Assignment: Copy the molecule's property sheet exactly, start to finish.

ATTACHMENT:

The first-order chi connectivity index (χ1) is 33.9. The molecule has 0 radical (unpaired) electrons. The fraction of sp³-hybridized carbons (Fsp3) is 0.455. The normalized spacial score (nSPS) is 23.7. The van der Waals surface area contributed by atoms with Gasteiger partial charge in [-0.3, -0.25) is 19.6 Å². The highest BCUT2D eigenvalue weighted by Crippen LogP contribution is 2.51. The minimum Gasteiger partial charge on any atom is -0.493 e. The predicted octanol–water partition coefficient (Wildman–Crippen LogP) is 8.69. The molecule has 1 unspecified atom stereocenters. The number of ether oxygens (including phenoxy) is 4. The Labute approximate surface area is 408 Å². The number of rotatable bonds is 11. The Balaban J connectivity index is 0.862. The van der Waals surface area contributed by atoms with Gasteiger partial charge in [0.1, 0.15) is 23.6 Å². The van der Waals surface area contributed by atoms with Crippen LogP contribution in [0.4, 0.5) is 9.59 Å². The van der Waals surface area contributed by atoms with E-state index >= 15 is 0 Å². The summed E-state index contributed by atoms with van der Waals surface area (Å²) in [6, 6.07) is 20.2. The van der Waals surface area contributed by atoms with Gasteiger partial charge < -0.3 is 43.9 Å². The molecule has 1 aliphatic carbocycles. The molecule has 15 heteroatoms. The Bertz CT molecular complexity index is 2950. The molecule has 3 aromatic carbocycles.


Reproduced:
The first-order chi connectivity index (χ1) is 33.9. The molecule has 0 radical (unpaired) electrons. The fraction of sp³-hybridized carbons (Fsp3) is 0.455. The normalized spacial score (nSPS) is 23.7. The van der Waals surface area contributed by atoms with Gasteiger partial charge in [-0.3, -0.25) is 19.6 Å². The highest BCUT2D eigenvalue weighted by Crippen LogP contribution is 2.51. The minimum Gasteiger partial charge on any atom is -0.493 e. The predicted octanol–water partition coefficient (Wildman–Crippen LogP) is 8.69. The molecule has 1 unspecified atom stereocenters. The number of ether oxygens (including phenoxy) is 4. The Labute approximate surface area is 408 Å². The number of rotatable bonds is 11. The Balaban J connectivity index is 0.862. The van der Waals surface area contributed by atoms with Gasteiger partial charge in [0.1, 0.15) is 23.6 Å². The van der Waals surface area contributed by atoms with Crippen LogP contribution in [0.4, 0.5) is 9.59 Å². The van der Waals surface area contributed by atoms with E-state index >= 15 is 0 Å². The summed E-state index contributed by atoms with van der Waals surface area (Å²) in [6, 6.07) is 20.2. The van der Waals surface area contributed by atoms with Gasteiger partial charge < -0.3 is 43.9 Å². The molecule has 1 aliphatic carbocycles. The molecule has 15 heteroatoms. The Bertz CT molecular complexity index is 2950. The molecule has 3 aromatic carbocycles.